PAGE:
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Books > History > Europe > Italy > 178096126X
  1. Sicily 1943: The debut of Allied joint operations (Campaign)
    Sicily 1943: The debut of Allied joint operations (Campaign)
    Sicily 1943: The debut of Allied joint operations (Campaign)
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  2. Sicily 1943: The debut of Allied joint operations (Campaign)

    Delivery: 10-20 Working Days
    Customer Ratings (8 reviews)
    Price R565.00

Additional Information

Operation Husky, the Anglo-American amphibious landings on Sicily in July 1943 were the proving ground for all subsequent Allied amphibious operations including Salerno, Anzio, and D-Day in Normandy. Husky's strategic objective was to knock Italy out of the war, a mission that ultimately proved successful. But it also demonstrated the growing ability of Britain and the United States to conduct extremely complex combined-arms attacks involving not only amphibious landings, but also airborne assaults. It was in many ways the precursor of all modern joint operations through the recent wars in Iraq and Afghanistan as two different armies and navies with their own methods of command and control adjusted their practices to conduct a harmonious operation. This stood in stark contrast to the increasingly dysfunctional German-Italian alliance which finally broke down on Sicily.
Not only did the Sicily operation represent a watershed in tactical development of combined arms tactics, it was also an important test for future Allied joint operations. Senior British commanders left the North African theater with a jaundiced and dismissive view of the combat capabilities of the inexperienced US Army after the debacle at Kasserine Pass in Tunisia in February 1943. Sicily was a demonstration that the US Army had rapidly learned its lessons and was now capable of fighting as a co-equal of the British Army.
The Sicily campaign contained a measure of high drama as Patton took the reins of the Seventh US Army and bent the rules of the theater commander in a bold race to take Palermo on the northern Sicilian coast. Patton was determined to prove the ability of the US Army after Kasserine in the hands of a skilled tactical commander. When stiff German resistance halted Montgomery's main assault to Messina through the mountains, Patton was posed to be the first to reach the key Sicilian port and end the campaign.
The Sicily campaign contains a fair amount of controversy as well including the disastrous problems with early airborne assaults and the Allied failure to seal the straits of Messina, allowing the Germans to withdraw many of their best forces.

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Steven J. Zaloga
Osprey Publishing
Osprey Publishing
Illustrations (chiefly col.)
Illustrations (chiefly col.)
Osprey Publishing
Osprey Publishing
Most Helpful Customer Reviews

If you have an interest in reading about the Allied invasion of Sicily for the first time, this operational summary is good and worthwhile but from my perspective this campaign could have used another ten or more pages to make the summary more complete.
In part, this is because instead of having to describe the usual two armies there's four armies: American, British, German and Italian. This will double the number of commanders, armed forces, battle plans to describe and complicate the description of the campaign.

This campaign has the usual chapters: strategic introduction, a Chronology, Opposing Forces, Opposing Plans, the Campaign and the closing Perspective.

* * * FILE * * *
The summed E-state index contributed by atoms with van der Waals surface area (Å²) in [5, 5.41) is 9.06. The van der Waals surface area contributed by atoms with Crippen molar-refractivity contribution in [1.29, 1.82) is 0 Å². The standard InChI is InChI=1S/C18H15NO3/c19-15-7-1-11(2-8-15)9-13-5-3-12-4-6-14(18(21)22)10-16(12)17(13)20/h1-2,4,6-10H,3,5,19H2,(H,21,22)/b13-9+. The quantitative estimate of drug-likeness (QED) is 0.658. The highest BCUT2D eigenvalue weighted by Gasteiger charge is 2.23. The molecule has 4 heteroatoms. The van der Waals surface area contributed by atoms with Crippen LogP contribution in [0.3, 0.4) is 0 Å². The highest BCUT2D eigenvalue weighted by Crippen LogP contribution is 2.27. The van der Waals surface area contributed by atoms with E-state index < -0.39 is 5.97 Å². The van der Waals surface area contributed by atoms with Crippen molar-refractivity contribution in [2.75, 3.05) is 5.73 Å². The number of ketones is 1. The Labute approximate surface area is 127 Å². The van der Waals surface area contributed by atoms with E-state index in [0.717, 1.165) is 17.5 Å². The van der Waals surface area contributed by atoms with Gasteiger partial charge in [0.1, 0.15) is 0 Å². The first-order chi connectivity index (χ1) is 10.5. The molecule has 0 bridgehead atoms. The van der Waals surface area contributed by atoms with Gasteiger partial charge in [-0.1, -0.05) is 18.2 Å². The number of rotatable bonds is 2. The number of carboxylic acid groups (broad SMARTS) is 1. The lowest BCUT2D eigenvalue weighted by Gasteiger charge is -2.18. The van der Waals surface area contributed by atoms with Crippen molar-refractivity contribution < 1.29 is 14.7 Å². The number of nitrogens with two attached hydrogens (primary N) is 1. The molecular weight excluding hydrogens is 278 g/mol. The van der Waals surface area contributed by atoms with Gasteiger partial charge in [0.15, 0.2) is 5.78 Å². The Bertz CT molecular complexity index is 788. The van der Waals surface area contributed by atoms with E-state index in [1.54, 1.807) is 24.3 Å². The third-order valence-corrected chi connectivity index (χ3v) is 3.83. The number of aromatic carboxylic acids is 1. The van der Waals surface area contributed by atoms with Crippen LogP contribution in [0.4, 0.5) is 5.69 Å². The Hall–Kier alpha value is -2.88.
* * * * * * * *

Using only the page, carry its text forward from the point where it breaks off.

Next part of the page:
The introduction is brief but adequate and its amended in a secondary fashion in the other chapters. It describes the setbacks the Axis forces have had in North Africa and Russia; how Operation Husky impacted Hitler in shutting down Operation Citadel. The military significance of the islands of Pantelleria... Read more
The 1943 invasion of Sicily was bigger than D-Day and the subsequent campaign featured some dramatic moments (the Patton-Montgomery "race to Messina", the US Navy's mass aircraft fratricide) as well as some bitterly fought set-piece battles (the Paras at Primosole Bridge, the Canadians at Assoro, Leonforte and Agira, the Herman Goering's defense counterattacks against the beaches). But the Allies failed to turn numerical superiority into more than a frustrating campaign against a skillful German economy-of-force effort that culminated in an evacuation across the straits of Messina in the face of Allied airpower.

This Osprey Campaign monograph focuses on the operational ground fighting, although, given the space constraints imposed by the format, it does an admirable job of building in some of the strategy that led to Sicily, the air and naval campaigns, the commanders involved and the opposing forces (not ignoring the Italians). While Sicily has been covered in... Read more
Most readers are likely to view the 1943 Campaign in Sicily through the lens of the "Race to Messina" between U.S. General George S. Patton and British Field Marshal Bernard Montgomery, thanks to the 1970 film Patton. However, Steven Zaloga's volume Sicily 1943 in Osprey's Campaign series sheds some light on the actual campaign and does a great job integrating perspectives from both sides. Oftentimes, the Italian Army is either ignored or denigrated, but Mr. Zaloga shows great objectivity in including details about Italian units, operations and accomplishments. Sicily 1943 provides an excellent introduction to this campaign, with a tight narrative and excellent graphic support.

The volume has the normal introductory Osprey sections on opposing plans, forces and leaders. In particular, the author provides good background on the Italian effort to build coastal defense bunkers on Sicily and the role of the Livorno Division as a mobile reserve. He also does a great job... Read more
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